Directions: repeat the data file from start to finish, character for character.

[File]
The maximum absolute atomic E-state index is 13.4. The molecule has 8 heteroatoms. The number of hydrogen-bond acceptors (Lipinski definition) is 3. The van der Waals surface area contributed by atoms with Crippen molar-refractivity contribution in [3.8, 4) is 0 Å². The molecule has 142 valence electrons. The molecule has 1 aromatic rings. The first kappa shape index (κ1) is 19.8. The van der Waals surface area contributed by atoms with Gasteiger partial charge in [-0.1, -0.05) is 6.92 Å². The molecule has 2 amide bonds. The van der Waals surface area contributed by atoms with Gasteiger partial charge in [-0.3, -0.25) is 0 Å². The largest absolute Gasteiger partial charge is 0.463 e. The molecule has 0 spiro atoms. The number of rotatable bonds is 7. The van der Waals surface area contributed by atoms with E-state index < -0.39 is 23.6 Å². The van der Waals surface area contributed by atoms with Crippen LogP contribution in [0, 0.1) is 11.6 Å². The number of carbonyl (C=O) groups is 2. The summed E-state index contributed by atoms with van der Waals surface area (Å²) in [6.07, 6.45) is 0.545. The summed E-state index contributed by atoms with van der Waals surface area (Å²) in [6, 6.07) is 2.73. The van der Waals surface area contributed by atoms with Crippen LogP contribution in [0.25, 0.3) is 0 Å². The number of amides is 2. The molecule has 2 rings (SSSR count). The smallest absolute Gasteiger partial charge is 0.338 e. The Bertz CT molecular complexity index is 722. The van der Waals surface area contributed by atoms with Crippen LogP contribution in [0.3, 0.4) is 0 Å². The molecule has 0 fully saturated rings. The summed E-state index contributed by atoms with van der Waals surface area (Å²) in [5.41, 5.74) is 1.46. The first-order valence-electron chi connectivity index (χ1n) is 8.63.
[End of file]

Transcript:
The maximum absolute atomic E-state index is 13.4. The molecule has 8 heteroatoms. The number of hydrogen-bond acceptors (Lipinski definition) is 3. The van der Waals surface area contributed by atoms with Crippen molar-refractivity contribution in [3.8, 4) is 0 Å². The molecule has 142 valence electrons. The molecule has 1 aromatic rings. The first kappa shape index (κ1) is 19.8. The van der Waals surface area contributed by atoms with Gasteiger partial charge in [-0.1, -0.05) is 6.92 Å². The molecule has 2 amide bonds. The van der Waals surface area contributed by atoms with Gasteiger partial charge in [-0.3, -0.25) is 0 Å². The largest absolute Gasteiger partial charge is 0.463 e. The molecule has 0 spiro atoms. The number of rotatable bonds is 7. The van der Waals surface area contributed by atoms with E-state index < -0.39 is 23.6 Å². The van der Waals surface area contributed by atoms with Crippen LogP contribution in [0, 0.1) is 11.6 Å². The number of carbonyl (C=O) groups is 2. The summed E-state index contributed by atoms with van der Waals surface area (Å²) in [6.07, 6.45) is 0.545. The summed E-state index contributed by atoms with van der Waals surface area (Å²) in [6, 6.07) is 2.73. The van der Waals surface area contributed by atoms with Crippen LogP contribution in [0.25, 0.3) is 0 Å². The number of amides is 2. The molecule has 2 rings (SSSR count). The smallest absolute Gasteiger partial charge is 0.338 e. The Bertz CT molecular complexity index is 722. The van der Waals surface area contributed by atoms with Crippen LogP contribution in [0.3, 0.4) is 0 Å². The molecule has 0 fully saturated rings. The summed E-state index contributed by atoms with van der Waals surface area (Å²) in [5.41, 5.74) is 1.46. The first-order valence-electron chi connectivity index (χ1n) is 8.63.